Project Update

With the school holidays over and only a few weeks left before the launch, it’s important that the loose ends in our project are tied and finishing touches are made before the big day. All of the separate components of the project are beginning to fall into place, and everyone is working hard to finalise their part.

Prototypes for every aspect of the project have been complete, including the case, parachute, rudder, circuit board and vital code.
Almost all have minimal viable products:

  • The data logging software is collecting and even feeding data from the payload’s sensors into a visualiser in real time, displaying important information about the location of and readings from the payload.
  • The steering algorithm runs a PID algorithm that effects the position of the rudder using a servo motor. The rudder itself has also been cut and sanded onto balsawood, and the final product will see that the shape is correct.
  • The circuit board has been printed and one board has been soldered on already.
  • The case, made of foam, is cuboid and thick, ensuring the components inside are protected against damaging forces. It is also taped tightly, in multiple layers, making it also waterproof.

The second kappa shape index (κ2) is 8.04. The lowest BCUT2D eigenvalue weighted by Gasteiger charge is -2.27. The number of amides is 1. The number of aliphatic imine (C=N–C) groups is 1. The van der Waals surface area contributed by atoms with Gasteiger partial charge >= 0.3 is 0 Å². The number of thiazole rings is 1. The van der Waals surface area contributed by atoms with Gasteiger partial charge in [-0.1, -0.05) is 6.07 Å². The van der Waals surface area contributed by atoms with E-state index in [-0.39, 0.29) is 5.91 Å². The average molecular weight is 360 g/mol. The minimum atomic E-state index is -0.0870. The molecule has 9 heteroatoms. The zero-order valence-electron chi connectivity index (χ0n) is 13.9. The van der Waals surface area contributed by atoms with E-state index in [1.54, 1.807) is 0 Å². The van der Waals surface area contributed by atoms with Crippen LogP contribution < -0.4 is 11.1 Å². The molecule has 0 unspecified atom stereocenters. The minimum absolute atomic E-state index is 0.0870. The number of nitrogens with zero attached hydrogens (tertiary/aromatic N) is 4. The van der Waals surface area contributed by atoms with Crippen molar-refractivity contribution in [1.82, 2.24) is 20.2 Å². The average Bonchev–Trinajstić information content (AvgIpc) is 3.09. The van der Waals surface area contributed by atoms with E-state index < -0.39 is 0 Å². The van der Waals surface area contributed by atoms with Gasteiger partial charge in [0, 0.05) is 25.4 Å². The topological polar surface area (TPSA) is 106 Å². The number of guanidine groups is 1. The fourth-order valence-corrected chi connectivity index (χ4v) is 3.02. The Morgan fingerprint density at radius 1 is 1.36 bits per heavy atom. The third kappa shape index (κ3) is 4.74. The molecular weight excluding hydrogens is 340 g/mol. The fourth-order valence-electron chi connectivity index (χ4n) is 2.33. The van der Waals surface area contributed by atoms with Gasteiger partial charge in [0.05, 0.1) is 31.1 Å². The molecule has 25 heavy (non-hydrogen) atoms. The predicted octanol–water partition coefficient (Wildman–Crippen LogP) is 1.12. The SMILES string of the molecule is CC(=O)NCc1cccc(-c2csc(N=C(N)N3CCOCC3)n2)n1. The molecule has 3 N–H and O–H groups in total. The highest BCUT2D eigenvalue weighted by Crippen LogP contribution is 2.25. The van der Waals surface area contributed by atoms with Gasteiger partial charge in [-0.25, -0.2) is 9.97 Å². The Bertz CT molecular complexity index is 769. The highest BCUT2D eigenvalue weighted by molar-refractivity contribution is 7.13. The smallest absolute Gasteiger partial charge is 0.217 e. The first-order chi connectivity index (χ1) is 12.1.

• The parachute does a few spirals, but does soften the fall. The final will provide a more stable flight.

These are now being polished into final products, fully functional and ready to go.

Other aspects of the project are still “works in progress”, however the challenges they present will be overcome.

  • The GPS has proven difficult to cooperate with our software and hardware. More testing and debugging will help to make this work properly.
  • Soldering the circuit boards is also difficult, as it requires extremely small connections. These are being done using micrsoscopes and a toaster oven solder reflow.
  • Fine tuning the PID is still required, as well as ensuring offsets and landing procedures work correctly in the code.
  • Design for a manual mechanism used to release the parachute in case of emergency is still being worked on, or, in place of that, a drag chute that reduces the speed enough so that the components do not break, but also not causing the descent to be too slow (carrying the payload further during the freefall). This requires thorough testing and simulation so that the freefall time and drag fits the correct range for our preferences.
  • Testing, testing, testing, is a hugely important task that the team will be doing in approach to the launch date. All of the components of the project will be subject to pressure, force, water-proofing, simulation and worst-case-scenario testing in the next few weeks, making sure the real thing can go off without a hitch.

And last but not least, we must also complete:

  • Code which will decide when to release the parachute. This hopefully can be optimised by analysis of the wind speeds at different altitudes and what will work best with our steering algorithm. This could greatly assist the steering if done thoroughly, however it must also be kept in mind that the wind speeds will change.
  • Connecting all of the final pieces of the project together, ready for take off.

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